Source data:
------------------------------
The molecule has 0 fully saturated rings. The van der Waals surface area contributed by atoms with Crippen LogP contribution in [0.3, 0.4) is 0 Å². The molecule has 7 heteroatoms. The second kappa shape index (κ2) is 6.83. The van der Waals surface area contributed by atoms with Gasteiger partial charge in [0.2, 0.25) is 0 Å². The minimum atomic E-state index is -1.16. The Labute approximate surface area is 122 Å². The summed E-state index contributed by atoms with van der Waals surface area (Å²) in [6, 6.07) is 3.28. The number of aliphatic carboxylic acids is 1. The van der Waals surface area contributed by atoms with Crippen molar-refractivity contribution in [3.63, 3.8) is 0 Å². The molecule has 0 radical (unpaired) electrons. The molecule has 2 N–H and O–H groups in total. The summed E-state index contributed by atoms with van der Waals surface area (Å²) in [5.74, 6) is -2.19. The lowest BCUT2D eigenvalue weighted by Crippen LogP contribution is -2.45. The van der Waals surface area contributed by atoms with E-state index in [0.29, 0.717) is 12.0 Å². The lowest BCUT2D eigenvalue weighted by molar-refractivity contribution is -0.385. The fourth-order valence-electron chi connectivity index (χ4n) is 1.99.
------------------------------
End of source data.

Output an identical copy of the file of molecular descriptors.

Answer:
The molecule has 0 fully saturated rings. The van der Waals surface area contributed by atoms with Crippen LogP contribution in [0.3, 0.4) is 0 Å². The molecule has 7 heteroatoms. The second kappa shape index (κ2) is 6.83. The van der Waals surface area contributed by atoms with Gasteiger partial charge in [0.2, 0.25) is 0 Å². The minimum atomic E-state index is -1.16. The Labute approximate surface area is 122 Å². The summed E-state index contributed by atoms with van der Waals surface area (Å²) in [6, 6.07) is 3.28. The number of aliphatic carboxylic acids is 1. The van der Waals surface area contributed by atoms with Crippen molar-refractivity contribution in [3.63, 3.8) is 0 Å². The molecule has 0 radical (unpaired) electrons. The molecule has 2 N–H and O–H groups in total. The summed E-state index contributed by atoms with van der Waals surface area (Å²) in [5.74, 6) is -2.19. The lowest BCUT2D eigenvalue weighted by Crippen LogP contribution is -2.45. The van der Waals surface area contributed by atoms with E-state index in [0.29, 0.717) is 12.0 Å². The lowest BCUT2D eigenvalue weighted by molar-refractivity contribution is -0.385. The fourth-order valence-electron chi connectivity index (χ4n) is 1.99.